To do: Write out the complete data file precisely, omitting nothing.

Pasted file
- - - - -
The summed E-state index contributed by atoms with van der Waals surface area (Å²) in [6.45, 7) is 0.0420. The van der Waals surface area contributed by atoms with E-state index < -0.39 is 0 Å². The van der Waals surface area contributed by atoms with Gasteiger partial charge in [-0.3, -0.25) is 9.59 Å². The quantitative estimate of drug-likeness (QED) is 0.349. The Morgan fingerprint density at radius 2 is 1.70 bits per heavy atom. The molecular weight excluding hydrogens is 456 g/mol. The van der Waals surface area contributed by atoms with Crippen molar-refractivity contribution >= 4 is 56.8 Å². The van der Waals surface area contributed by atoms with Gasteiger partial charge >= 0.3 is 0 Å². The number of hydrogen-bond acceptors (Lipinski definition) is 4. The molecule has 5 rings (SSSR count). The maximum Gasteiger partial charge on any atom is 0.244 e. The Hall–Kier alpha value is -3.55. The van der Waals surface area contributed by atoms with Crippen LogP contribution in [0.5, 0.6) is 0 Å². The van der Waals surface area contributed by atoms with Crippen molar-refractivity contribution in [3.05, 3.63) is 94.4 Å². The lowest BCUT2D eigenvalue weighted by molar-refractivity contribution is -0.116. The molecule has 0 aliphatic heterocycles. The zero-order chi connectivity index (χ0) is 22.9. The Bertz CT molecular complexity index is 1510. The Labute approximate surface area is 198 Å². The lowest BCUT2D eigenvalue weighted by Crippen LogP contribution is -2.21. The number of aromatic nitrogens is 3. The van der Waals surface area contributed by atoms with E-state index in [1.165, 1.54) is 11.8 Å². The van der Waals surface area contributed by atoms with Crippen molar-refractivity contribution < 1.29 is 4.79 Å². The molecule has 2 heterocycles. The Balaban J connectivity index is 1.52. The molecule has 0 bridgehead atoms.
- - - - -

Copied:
The summed E-state index contributed by atoms with van der Waals surface area (Å²) in [6.45, 7) is 0.0420. The van der Waals surface area contributed by atoms with E-state index < -0.39 is 0 Å². The van der Waals surface area contributed by atoms with Gasteiger partial charge in [-0.3, -0.25) is 9.59 Å². The quantitative estimate of drug-likeness (QED) is 0.349. The Morgan fingerprint density at radius 2 is 1.70 bits per heavy atom. The molecular weight excluding hydrogens is 456 g/mol. The van der Waals surface area contributed by atoms with Crippen molar-refractivity contribution >= 4 is 56.8 Å². The van der Waals surface area contributed by atoms with Gasteiger partial charge >= 0.3 is 0 Å². The number of hydrogen-bond acceptors (Lipinski definition) is 4. The molecule has 5 rings (SSSR count). The maximum Gasteiger partial charge on any atom is 0.244 e. The Hall–Kier alpha value is -3.55. The van der Waals surface area contributed by atoms with Crippen LogP contribution in [0.5, 0.6) is 0 Å². The van der Waals surface area contributed by atoms with Crippen molar-refractivity contribution in [3.05, 3.63) is 94.4 Å². The lowest BCUT2D eigenvalue weighted by molar-refractivity contribution is -0.116. The molecule has 0 aliphatic heterocycles. The zero-order chi connectivity index (χ0) is 22.9. The Bertz CT molecular complexity index is 1510. The Labute approximate surface area is 198 Å². The lowest BCUT2D eigenvalue weighted by Crippen LogP contribution is -2.21. The number of aromatic nitrogens is 3. The van der Waals surface area contributed by atoms with E-state index in [1.165, 1.54) is 11.8 Å². The van der Waals surface area contributed by atoms with Crippen molar-refractivity contribution < 1.29 is 4.79 Å². The molecule has 2 heterocycles. The Balaban J connectivity index is 1.52. The molecule has 0 bridgehead atoms.